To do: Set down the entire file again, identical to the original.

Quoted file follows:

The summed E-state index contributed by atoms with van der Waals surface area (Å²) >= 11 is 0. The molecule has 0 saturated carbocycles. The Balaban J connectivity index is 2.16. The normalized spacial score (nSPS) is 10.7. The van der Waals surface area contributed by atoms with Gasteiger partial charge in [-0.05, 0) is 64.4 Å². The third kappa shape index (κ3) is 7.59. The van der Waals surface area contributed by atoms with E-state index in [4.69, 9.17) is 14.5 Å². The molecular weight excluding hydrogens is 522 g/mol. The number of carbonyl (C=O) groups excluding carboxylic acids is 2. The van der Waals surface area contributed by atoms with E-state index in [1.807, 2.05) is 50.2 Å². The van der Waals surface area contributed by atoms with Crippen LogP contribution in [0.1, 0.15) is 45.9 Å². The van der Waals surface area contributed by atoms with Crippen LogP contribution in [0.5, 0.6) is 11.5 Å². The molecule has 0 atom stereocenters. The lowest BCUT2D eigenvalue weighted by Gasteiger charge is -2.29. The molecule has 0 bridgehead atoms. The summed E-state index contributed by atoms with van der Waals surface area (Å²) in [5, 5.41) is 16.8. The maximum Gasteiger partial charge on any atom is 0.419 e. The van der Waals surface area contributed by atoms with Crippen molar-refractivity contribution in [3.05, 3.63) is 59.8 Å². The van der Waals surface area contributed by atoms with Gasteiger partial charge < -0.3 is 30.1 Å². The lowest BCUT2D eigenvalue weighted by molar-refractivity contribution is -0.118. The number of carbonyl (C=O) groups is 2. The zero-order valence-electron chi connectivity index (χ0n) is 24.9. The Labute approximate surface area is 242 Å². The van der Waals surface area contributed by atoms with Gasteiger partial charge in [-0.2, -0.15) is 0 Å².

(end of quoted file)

The summed E-state index contributed by atoms with van der Waals surface area (Å²) >= 11 is 0. The molecule has 0 saturated carbocycles. The Balaban J connectivity index is 2.16. The normalized spacial score (nSPS) is 10.7. The van der Waals surface area contributed by atoms with Gasteiger partial charge in [-0.05, 0) is 64.4 Å². The third kappa shape index (κ3) is 7.59. The van der Waals surface area contributed by atoms with E-state index in [4.69, 9.17) is 14.5 Å². The molecular weight excluding hydrogens is 522 g/mol. The number of carbonyl (C=O) groups excluding carboxylic acids is 2. The van der Waals surface area contributed by atoms with E-state index in [1.807, 2.05) is 50.2 Å². The van der Waals surface area contributed by atoms with Crippen LogP contribution in [0.1, 0.15) is 45.9 Å². The van der Waals surface area contributed by atoms with Crippen LogP contribution in [0.5, 0.6) is 11.5 Å². The molecule has 0 atom stereocenters. The lowest BCUT2D eigenvalue weighted by Gasteiger charge is -2.29. The molecule has 0 bridgehead atoms. The summed E-state index contributed by atoms with van der Waals surface area (Å²) in [5, 5.41) is 16.8. The maximum Gasteiger partial charge on any atom is 0.419 e. The van der Waals surface area contributed by atoms with Crippen molar-refractivity contribution in [3.05, 3.63) is 59.8 Å². The van der Waals surface area contributed by atoms with Gasteiger partial charge < -0.3 is 30.1 Å². The lowest BCUT2D eigenvalue weighted by molar-refractivity contribution is -0.118. The number of carbonyl (C=O) groups is 2. The zero-order valence-electron chi connectivity index (χ0n) is 24.9. The Labute approximate surface area is 242 Å². The van der Waals surface area contributed by atoms with Gasteiger partial charge in [-0.2, -0.15) is 0 Å².